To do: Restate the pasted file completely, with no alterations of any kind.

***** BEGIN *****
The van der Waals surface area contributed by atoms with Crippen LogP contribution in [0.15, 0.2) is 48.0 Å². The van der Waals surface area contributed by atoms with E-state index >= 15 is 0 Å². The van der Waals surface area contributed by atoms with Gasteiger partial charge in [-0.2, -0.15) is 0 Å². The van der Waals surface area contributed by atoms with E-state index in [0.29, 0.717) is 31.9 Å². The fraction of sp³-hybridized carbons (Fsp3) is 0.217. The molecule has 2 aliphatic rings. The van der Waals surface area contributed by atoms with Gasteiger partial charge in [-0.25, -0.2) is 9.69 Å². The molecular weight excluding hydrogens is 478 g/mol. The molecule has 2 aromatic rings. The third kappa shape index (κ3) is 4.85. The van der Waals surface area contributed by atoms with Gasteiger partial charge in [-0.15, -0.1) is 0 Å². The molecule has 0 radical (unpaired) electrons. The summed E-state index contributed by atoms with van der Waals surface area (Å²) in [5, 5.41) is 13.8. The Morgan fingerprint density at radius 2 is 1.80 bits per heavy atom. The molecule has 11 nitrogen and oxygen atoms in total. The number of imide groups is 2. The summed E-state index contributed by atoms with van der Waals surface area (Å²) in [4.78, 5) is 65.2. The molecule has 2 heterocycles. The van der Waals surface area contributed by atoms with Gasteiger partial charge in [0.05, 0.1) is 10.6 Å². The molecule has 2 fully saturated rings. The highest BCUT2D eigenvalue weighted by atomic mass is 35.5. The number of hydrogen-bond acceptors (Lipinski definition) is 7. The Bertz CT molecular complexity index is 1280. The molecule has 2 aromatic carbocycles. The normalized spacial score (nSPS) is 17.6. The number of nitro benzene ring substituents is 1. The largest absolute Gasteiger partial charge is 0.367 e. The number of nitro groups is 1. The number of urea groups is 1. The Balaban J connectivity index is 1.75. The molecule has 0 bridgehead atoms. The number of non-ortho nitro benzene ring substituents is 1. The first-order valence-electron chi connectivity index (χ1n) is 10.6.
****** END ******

The van der Waals surface area contributed by atoms with Crippen LogP contribution in [0.15, 0.2) is 48.0 Å². The van der Waals surface area contributed by atoms with E-state index >= 15 is 0 Å². The van der Waals surface area contributed by atoms with Gasteiger partial charge in [-0.2, -0.15) is 0 Å². The van der Waals surface area contributed by atoms with E-state index in [0.29, 0.717) is 31.9 Å². The fraction of sp³-hybridized carbons (Fsp3) is 0.217. The molecule has 2 aliphatic rings. The van der Waals surface area contributed by atoms with Gasteiger partial charge in [-0.25, -0.2) is 9.69 Å². The molecular weight excluding hydrogens is 478 g/mol. The molecule has 2 aromatic rings. The third kappa shape index (κ3) is 4.85. The van der Waals surface area contributed by atoms with Gasteiger partial charge in [-0.15, -0.1) is 0 Å². The molecule has 0 radical (unpaired) electrons. The summed E-state index contributed by atoms with van der Waals surface area (Å²) in [5, 5.41) is 13.8. The Morgan fingerprint density at radius 2 is 1.80 bits per heavy atom. The molecule has 11 nitrogen and oxygen atoms in total. The number of imide groups is 2. The summed E-state index contributed by atoms with van der Waals surface area (Å²) in [4.78, 5) is 65.2. The molecule has 2 heterocycles. The van der Waals surface area contributed by atoms with Gasteiger partial charge in [0.05, 0.1) is 10.6 Å². The molecule has 2 fully saturated rings. The highest BCUT2D eigenvalue weighted by atomic mass is 35.5. The number of hydrogen-bond acceptors (Lipinski definition) is 7. The Bertz CT molecular complexity index is 1280. The molecule has 2 aromatic carbocycles. The normalized spacial score (nSPS) is 17.6. The number of nitro benzene ring substituents is 1. The largest absolute Gasteiger partial charge is 0.367 e. The number of nitro groups is 1. The number of urea groups is 1. The Balaban J connectivity index is 1.75. The molecule has 0 bridgehead atoms. The number of non-ortho nitro benzene ring substituents is 1. The first-order valence-electron chi connectivity index (χ1n) is 10.6.